Beneath rows of plastic sheeting that dot a swathe of Andalucian countryside, Spaniards are back at work as seasonal farm labourers, a role they had left to immigrants during a decade-long boom that ended last year.
Allal Nejjaria, a foreman at a 70-hectare (173-acre) strawberry farm operated by the Agromartin cooperative at Lepe near the Portuguese border, said he is hiring locals this year instead of recruiting almost all his seasonal workers abroad as he did in the past.
"For the 2008 season we hired around 600 seasonal workers, of which 95 percent were recruited in their home countries," he said as he walked through the dirt paths between the strawberry fields and peach trees.
This year he predicts 40 percent of all seasonal workers will be locally hired, either Spaniards or foreigners already legally residing in the country.
With the unemployment rate soaring in Spain at one of the fastest paces in Europe, the pattern is being repeated in farms across the Andalucian province of Huelva, one of the world's largest producers of strawberries.
"The hiring of workers in their home countries has dropped significantly because we are employing more local workers," said Luisa Cornejo, the local representative of Spain's Union of Small Farmers.
Of the 60,000 seasonal farm labourers expected to be hired this season in Huelva, only 15,000 will be recruited abroad, half the amount hired outside of Spain last year, according to official data.
The unemployment rate in Andalucia, whose sandy beaches attract millions of sunseekers every year, hit 21.85 percent at the end of 2008, well above the national rate of 13.9 percent, the highest rate in the European Union.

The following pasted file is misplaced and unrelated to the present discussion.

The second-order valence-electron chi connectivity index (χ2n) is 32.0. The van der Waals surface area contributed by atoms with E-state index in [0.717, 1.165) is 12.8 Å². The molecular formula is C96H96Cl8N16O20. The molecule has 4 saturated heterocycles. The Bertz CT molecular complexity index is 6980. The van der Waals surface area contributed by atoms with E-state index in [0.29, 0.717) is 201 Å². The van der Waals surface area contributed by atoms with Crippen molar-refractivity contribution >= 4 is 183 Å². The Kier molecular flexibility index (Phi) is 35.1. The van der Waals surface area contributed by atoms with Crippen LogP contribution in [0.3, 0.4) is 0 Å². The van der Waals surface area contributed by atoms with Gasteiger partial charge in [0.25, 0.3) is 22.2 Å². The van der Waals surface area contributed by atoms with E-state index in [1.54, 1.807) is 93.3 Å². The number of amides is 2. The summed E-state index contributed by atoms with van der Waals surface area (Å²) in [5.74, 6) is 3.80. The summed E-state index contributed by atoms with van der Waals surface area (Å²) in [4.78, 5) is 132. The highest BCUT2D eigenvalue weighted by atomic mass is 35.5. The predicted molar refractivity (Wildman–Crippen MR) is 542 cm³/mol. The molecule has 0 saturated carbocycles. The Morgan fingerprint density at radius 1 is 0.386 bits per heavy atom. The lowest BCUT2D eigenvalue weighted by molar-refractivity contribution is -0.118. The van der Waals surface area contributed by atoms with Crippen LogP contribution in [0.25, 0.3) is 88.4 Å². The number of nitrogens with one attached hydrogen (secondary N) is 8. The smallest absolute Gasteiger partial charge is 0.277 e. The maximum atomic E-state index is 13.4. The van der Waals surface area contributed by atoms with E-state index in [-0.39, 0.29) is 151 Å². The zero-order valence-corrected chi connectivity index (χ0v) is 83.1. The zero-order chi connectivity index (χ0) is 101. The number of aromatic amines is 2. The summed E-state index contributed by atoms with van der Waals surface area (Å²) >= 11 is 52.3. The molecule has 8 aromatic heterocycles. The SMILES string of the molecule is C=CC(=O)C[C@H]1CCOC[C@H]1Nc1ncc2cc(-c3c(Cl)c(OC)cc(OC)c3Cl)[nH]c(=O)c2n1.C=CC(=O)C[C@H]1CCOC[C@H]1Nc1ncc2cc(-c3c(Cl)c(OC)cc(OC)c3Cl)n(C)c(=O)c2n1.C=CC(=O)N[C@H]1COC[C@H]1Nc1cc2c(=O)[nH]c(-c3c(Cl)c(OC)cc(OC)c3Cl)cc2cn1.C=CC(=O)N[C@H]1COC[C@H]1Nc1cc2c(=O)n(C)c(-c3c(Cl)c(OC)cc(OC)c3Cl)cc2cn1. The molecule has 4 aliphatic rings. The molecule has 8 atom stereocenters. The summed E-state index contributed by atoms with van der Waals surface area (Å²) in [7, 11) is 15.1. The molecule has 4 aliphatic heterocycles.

"There are a lot of people who worked in construction or in the service sector who want to return to the fields," said Aurora Martinez, a local representative of CCOO, Spain's largest trade union confederation.
Jacobo Palanco, a 23-year-old father, is one of them.
He began working in construction when he was just 16 and even set up his own firm. But now that construction jobs have tried up, toiling in the Andalucian countryside has become an attractive option.
"Things became difficult at the end of last year," he said at the packaging workshop of the farm where he is employed with his wife, brother and sister-in-law.
Spaniards' renewed interest in seasonal farm work is bad news for the foreigners from Morocco or eastern Europe who depended on the back-breaking jobs to support their families back home.
Hundreds of migrants who flocked to Jaen province, the heart of Spain's olive-growing region, from across the country in December to harvest the fruit were forced to sleep outdoors after they found most of the jobs were taken this year by unemployed Spaniards.
Local officials set up emergency shelters, bread lines and even provided free bus tickets in some cases so the disappointed migrant job-seekers could return home.
For those lucky to have been recruited abroad this year, the seasonal work remains a lifeline.
Aicha Farhi, a 34-year-old mother from Casablanca who was working for her second straight season at the Agromartin farm, earns 36.5 euros (47.2 dollars) per day in Spain, compared to between 5.5 and 6.0 euros which she earned in Morocco working as a housecleaner.
"Thanks to the last harvest, I could support my entire family, my sick husband and my three children, up until the current campaign," said Farhi, who wore a headscarf and a hat as she removed branches from picked fruits.
In 2000, at the height of Spain's building boom and before farms started to recruit seasonal workers abroad, the boss of Agromartin, Jose Antonio Martin, was forced to leave strawberries to rot in the field because he could not recruit workers.
He does not regret hiring Spaniards who in recent years had shunned seasonal farmwork.
"I have to show solidarity with my people," he said.